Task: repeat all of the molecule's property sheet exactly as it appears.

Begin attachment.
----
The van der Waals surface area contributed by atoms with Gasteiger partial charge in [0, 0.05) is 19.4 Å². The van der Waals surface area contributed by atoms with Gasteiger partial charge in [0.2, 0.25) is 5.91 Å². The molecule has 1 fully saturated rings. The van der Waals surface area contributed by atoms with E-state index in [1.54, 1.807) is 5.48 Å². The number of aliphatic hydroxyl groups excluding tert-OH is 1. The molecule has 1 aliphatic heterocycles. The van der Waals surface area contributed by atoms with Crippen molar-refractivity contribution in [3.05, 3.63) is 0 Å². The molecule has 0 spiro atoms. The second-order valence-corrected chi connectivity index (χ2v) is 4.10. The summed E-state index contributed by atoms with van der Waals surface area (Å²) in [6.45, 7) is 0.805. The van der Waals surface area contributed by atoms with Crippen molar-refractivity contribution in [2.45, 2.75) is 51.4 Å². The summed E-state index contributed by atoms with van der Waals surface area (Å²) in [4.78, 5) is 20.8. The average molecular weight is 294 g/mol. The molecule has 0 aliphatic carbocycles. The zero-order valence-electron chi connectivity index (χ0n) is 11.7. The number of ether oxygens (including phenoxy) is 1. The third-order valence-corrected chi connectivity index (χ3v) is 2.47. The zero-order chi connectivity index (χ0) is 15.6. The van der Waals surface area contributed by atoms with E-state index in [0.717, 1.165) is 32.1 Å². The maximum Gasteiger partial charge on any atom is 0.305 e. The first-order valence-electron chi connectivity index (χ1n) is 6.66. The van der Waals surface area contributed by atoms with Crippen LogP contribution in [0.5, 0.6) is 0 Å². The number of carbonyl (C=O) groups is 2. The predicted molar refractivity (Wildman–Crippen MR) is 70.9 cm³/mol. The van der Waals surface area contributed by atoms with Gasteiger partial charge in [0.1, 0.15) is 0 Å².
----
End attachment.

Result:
The van der Waals surface area contributed by atoms with Gasteiger partial charge in [0, 0.05) is 19.4 Å². The van der Waals surface area contributed by atoms with Gasteiger partial charge in [0.2, 0.25) is 5.91 Å². The molecule has 1 fully saturated rings. The van der Waals surface area contributed by atoms with E-state index in [1.54, 1.807) is 5.48 Å². The number of aliphatic hydroxyl groups excluding tert-OH is 1. The molecule has 1 aliphatic heterocycles. The van der Waals surface area contributed by atoms with Crippen molar-refractivity contribution in [3.05, 3.63) is 0 Å². The molecule has 0 spiro atoms. The second-order valence-corrected chi connectivity index (χ2v) is 4.10. The summed E-state index contributed by atoms with van der Waals surface area (Å²) in [6.45, 7) is 0.805. The van der Waals surface area contributed by atoms with Crippen molar-refractivity contribution in [2.45, 2.75) is 51.4 Å². The summed E-state index contributed by atoms with van der Waals surface area (Å²) in [4.78, 5) is 20.8. The average molecular weight is 294 g/mol. The molecule has 0 aliphatic carbocycles. The zero-order valence-electron chi connectivity index (χ0n) is 11.7. The number of ether oxygens (including phenoxy) is 1. The third-order valence-corrected chi connectivity index (χ3v) is 2.47. The zero-order chi connectivity index (χ0) is 15.6. The van der Waals surface area contributed by atoms with E-state index in [0.717, 1.165) is 32.1 Å². The maximum Gasteiger partial charge on any atom is 0.305 e. The first-order valence-electron chi connectivity index (χ1n) is 6.66. The van der Waals surface area contributed by atoms with Crippen LogP contribution in [0.5, 0.6) is 0 Å². The number of carbonyl (C=O) groups is 2. The predicted molar refractivity (Wildman–Crippen MR) is 70.9 cm³/mol. The van der Waals surface area contributed by atoms with Gasteiger partial charge in [0.1, 0.15) is 0 Å².